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Our aging blood

The quest to address how age-related mutations drive blood cancers

September 30, 2021 | Leigh MacMillan

Photo by Adobe Stock

Lianfei Xu and her husband were just weeks away from traveling to their native China to visit family in the fall of 2014 when she learned that her dad hadn’t been feeling well and was going into the hospital to have some tests.

“We were planning to visit my husband’s family on the other side of the country first, and my dad said, ‘It’s no big deal; I’ll be back at home by the time you get there,’” Xu remembers.

But her dad’s health declined, and about a week before the trip, he was diagnosed with myelodysplastic syndrome (MDS). Xu and her husband changed their itinerary to visit her family first.

“We got to China on October 12th, and my dad passed away on the 14th,” Xu says. “It was really, really terrible. I was so lucky to be with him the last two days.”

At the news of the diagnosis, Xu began searching for information about MDS.

“This thing was driving me nuts. I’d never heard of MDS,” says Xu, who lives in Brentwood, Tennessee.

MDS is a type of cancer in which blood-forming cells in the bone marrow become abnormal and do not produce enough healthy blood cells. About one-third of patients with MDS develop the fast-growing blood cancer, acute myeloid leukemia (AML).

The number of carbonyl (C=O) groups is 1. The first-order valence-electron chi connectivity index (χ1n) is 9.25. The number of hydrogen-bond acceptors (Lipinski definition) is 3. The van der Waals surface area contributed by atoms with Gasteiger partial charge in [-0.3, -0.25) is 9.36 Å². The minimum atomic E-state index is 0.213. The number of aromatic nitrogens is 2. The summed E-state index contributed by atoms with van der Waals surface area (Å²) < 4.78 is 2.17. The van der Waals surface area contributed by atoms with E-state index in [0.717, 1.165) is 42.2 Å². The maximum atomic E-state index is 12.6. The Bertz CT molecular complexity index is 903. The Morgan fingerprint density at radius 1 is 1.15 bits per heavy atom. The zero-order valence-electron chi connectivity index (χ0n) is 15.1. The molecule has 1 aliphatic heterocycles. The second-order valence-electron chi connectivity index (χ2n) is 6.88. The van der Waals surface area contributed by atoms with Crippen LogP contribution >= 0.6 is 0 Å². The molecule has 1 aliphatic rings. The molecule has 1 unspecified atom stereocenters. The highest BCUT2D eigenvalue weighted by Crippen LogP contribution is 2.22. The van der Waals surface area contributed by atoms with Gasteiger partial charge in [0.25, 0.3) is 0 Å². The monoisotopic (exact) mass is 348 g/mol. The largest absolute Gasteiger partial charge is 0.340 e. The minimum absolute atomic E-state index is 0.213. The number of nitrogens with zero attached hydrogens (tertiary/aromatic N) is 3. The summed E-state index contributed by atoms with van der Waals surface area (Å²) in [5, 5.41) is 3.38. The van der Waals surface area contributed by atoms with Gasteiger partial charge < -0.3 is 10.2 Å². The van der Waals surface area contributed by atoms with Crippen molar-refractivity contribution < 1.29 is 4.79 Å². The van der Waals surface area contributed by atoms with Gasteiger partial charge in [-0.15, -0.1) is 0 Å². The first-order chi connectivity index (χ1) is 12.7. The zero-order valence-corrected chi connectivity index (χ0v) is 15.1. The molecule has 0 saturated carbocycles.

Although it is uncommon for patients to die so soon after an MDS diagnosis, both MDS and acute leukemia are complex problems, with therapies that “aren’t good enough,” says hematologist Michael Savona, MD, professor of Medicine and holder of the Beverly and George Rawlings Directorship.

Savona and his team are developing new treatments for leukemia, MDS and other blood cancers that provide longer and better quality of life for patients, and their ultimate aim is to stop these diseases before they start.

“Once someone has acute leukemia or myelodysplasia, it’s kind of like the horse is already out of the barn,” Savona says. “What we want to do is find people at high risk earlier and earlier and prevent them from getting the disease in the first place.”

It’s an audacious goal, he admits. But researchers have discovered that some individuals who have age-associated changes in their blood, known as clonal hematopoiesis, are at increased risk for blood cancers. By studying individuals with clonal hematopoiesis and other blood conditions, Savona and his colleagues hope to unlock the secrets of how blood cancers develop — and find ways to prevent them.

 

Aging-related changes in the blood

Clonal hematopoiesis (CH) is a common, aging-related process in which a genetically distinct subpopulation — a “clone” — forms in the blood.

This process traces back to hematopoietic stem cells that reside in the bone marrow and divide to produce copies of themselves and daughter cells that mature to form all the different types of blood cells. A typical adult has between 50,000 and 200,000 hematopoietic stem cells that refresh the blood with over a trillion new cells every day.

That’s a lot of cell division, and over the course of a lifetime, hematopoietic stem cells accumulate genetic mutations, which may or may not have consequences depending on where they are. Savona compares the genome to an interstate highway system where a pothole in an area that isn’t highly traveled may not pose a serious problem, whereas one at a major exchange near a downtown area is likely to cause accidents and delays.